In action, the Horizon is impressive. It has bright, crisp images and it responds well to the touch - in fact, it can handle simultaneous gestures from multiple people. I was able to move and resize photos while another user did the same nearby without any graphical stuttering. Lenovo points out that the Horizon is meant to bring family members - who are often wrapped up with their own devices - together at the table.
Press a button and the display slides upward into a monitor position. Meanwhile, a keyboard slides into view. That's slick, and I could comfortably reach the screen to touch it from that position. Here's some quick demo action with me at the helm of Lenovo's new table PC...
I also like the joystick and the dice. The joysticks attach with suction cups and they're very responsive. The dice are tied to the games in the table - roll them, and matching virtual dice accurately display your roll. Being the athlete I am, I discovered that the table can handle dice rolls onto the non-screen portions and even rolls that land on the floor.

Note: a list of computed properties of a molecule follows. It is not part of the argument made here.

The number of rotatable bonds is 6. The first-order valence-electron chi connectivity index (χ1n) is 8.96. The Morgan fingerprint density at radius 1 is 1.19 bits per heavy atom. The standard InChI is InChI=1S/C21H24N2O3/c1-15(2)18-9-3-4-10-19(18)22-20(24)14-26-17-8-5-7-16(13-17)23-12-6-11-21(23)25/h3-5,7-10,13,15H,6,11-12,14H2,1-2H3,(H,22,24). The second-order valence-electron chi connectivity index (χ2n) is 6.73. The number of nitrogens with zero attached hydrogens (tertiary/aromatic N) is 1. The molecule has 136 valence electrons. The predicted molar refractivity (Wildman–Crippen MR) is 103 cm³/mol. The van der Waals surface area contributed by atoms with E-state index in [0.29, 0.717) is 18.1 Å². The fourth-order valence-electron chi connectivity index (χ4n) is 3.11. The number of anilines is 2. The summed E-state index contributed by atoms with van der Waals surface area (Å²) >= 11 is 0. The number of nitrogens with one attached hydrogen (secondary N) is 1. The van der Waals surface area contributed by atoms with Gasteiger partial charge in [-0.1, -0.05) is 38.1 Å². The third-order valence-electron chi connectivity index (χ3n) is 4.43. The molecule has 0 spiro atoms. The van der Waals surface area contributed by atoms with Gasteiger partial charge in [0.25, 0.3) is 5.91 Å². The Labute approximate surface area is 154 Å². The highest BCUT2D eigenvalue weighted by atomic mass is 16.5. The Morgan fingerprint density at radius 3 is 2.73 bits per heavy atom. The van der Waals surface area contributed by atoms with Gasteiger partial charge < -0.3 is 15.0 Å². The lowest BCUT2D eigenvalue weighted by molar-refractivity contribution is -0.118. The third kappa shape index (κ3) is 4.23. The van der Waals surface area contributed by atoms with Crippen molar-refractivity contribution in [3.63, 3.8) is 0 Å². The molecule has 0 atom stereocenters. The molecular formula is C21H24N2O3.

The Horizon is an interesting concept. Some families will will like being able to surf the Web or play games on the same table. But I can see parents complaining that this isn't that different than having your kid ignore you with a tablet in his lap - now he's just leaning over the same table you are. But as far as the execution goes, the Horizon seems remarkably polished.